Ed­i­to­ri­als: A mod­est sug­ges­tion to move Congress

The pres­i­dent could can­cel con­gres­sional sweet­heart sub­si­dies for Oba­macare

The Washington Times Daily - - COMMENTARY -

Don­ald Trump, like a lot of Repub­li­cans, is might­ily dis­ap­pointed with the Free­dom Cau­cus for block­ing re­peal of Oba­macare, so he has gone to war with the cau­cus and thinks he can per­suade some Democrats to help him re­peal Barack Obama’s sig­na­ture “ac­com­plish­ment.” He will learn to his sor­row that this is a recipe for more dis­ap­point­ment. Democrats don’t do com­poromise.

There’s ac­tu­ally a much eas­ier way to per­suade Congress to get crack­ing on re­peal­ing and re­plac­ing Oba­macare. He can do it with an ex­ec­u­tive or­der. He could di­rect the Of­fice of Per­son­nel Man­age­ment (OPM) to can­cel a cer­tain con­gres­sional ex­emp­tion from Oba­macare — it’s prob­a­bly il­le­gal, any­way — and this would re­quire sen­a­tors, rep­re­sen­ta­tives and their staffs to live with the rest of us with­out the gen­er­ous pre­mium sub­si­dies mem­bers of Congress now re­ceive. Such sub­si­dies range from $5,000 to $12,000.

The pres­i­dent could fur­ther di­rect OPM to elim­i­nate the sub­si­dies on a date cer­tain, per­haps Oct. 1, the be­gin­ning of the new fis­cal year. He would see that Congress does not have to move with the speed of mo­lasses in Jan­uary. Nancy Pelosi might even hurry the mo­lasses along. Mem­bers of Congress are fond of talk­ing about every­one feel­ing pain to­gethr, so it’s only fair to them to make sure they get their share.

But they’re only hu­man, and de­spite what a chal­lenger may say when he’s cam­paign­ing to dis­place an old gray head, when he gets to Washington he can’t be­lieve all the good­ies con­gress­men (and women) have spread for them­selves — ex­emp­tions, priv­i­leges, pre­rog­a­tives and even, if he likes, an aide at the ready to an­swer an in­con­ve­nient call of na­ture for him. Soon the new con­gress­man un­der­stands how im­por­tant he is, and joins the bi­par­ti­san de­fense of the undrained swamp.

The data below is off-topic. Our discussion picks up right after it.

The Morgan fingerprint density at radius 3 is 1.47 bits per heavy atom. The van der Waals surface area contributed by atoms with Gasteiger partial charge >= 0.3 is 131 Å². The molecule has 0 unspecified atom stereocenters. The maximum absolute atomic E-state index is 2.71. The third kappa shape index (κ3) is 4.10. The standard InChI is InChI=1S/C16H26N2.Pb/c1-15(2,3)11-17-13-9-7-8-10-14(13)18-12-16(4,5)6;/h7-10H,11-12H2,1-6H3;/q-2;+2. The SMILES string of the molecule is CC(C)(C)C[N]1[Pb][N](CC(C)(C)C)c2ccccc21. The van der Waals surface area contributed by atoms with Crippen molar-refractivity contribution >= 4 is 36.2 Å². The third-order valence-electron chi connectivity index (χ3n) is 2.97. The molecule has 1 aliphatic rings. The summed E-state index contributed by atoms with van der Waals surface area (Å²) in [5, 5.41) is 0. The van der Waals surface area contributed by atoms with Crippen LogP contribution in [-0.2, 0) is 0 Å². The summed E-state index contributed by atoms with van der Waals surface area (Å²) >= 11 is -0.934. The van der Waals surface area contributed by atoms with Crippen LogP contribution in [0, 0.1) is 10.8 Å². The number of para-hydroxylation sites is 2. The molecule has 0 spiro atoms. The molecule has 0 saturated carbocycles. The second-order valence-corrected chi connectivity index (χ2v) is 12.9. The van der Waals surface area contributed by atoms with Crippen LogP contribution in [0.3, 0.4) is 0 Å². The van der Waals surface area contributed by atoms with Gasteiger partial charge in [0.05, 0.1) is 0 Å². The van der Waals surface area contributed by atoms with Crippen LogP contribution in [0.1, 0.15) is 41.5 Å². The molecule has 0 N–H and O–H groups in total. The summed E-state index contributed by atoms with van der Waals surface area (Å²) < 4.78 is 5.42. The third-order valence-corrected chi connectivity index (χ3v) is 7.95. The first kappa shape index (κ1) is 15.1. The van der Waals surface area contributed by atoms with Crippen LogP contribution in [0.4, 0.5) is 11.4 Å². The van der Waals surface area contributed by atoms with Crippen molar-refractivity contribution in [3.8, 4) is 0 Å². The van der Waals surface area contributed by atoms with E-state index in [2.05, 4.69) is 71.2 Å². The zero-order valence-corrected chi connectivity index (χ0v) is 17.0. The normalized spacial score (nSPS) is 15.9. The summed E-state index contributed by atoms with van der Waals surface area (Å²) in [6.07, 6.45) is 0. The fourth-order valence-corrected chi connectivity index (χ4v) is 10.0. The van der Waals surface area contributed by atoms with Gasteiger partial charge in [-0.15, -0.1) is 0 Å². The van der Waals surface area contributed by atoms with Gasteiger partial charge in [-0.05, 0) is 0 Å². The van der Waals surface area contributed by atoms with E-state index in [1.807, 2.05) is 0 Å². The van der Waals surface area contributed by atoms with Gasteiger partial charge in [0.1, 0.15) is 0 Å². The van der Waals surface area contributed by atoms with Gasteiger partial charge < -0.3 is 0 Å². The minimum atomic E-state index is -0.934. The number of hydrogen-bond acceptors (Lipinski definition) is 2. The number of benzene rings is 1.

When Oba­macare was un­der construction, some­one in the Se­nate sug­gested an amend­ment that would have pro­vided in­surance sub­si­dies to ex­ec­u­tive and leg­isla­tive staff, but cer­tain wiser heads un­der­stood how this might look in Peo­ria and Pitts­burgh, and the idea was set aside. Oba­macare was duly signed, sealed and de­liv­ered, and only then every­one re­al­ized what Congress had done to its im­por­tant self. Mem­bers of Congress wanted the lav­ish sub­si­dies after all, but no one wanted to vote in pub­lic for an ex­emp­tion to the health care in­flicted on every­one else. Hari kari is not a pop­u­lar con­gres­sional sport.

The Democrats, des­per­ate, turned to Daddy for help. Pres­i­dent Obama or­dered his Of­fice of Per­son­nel Man­age­ment to pro­vide sub­sidy dol­lars for con­gres­sional mem­bers and cer­tain mem­bers of their staffs to soften the costs that every­one else would pay for Oba­macare. OPM doesn’t have the au­thor­ity to ap­pro­pri­ate this money, but never mind. What’s the law among friends? The sub­sidy stands, which is why mem­bers of Congress won’t feel the pinch when Oba­macare pre­mi­ums con­tinue to soar.

What one pres­i­dent’s ex­ec­u­tive or­der can do, can be un­done by an­other pres­i­dent. The screams on Capi­tol Hill would be long and loud, with Nancy Pelosi singing tenor and Paul Ryan contributing bass. But send­ing Congress to bed with­out sup­per is not ex­actly dry­ing up the soup bowl at the or­phan­age. Con­gress­men will weep and wail, but their con­stituents do not usu­ally see them as the poor and mis­treated. The Don­ald would only be help­ing them do the right thing.

With Congress star­ing at that Oct. 1 dead­line, leg­is­la­tion to re­peal and re­place the Oba­macare disas­ter would move past the ob­struc­tions, snags and baf­fles in record time. Pain, ap­plied in the right places, can be a great per­suader.

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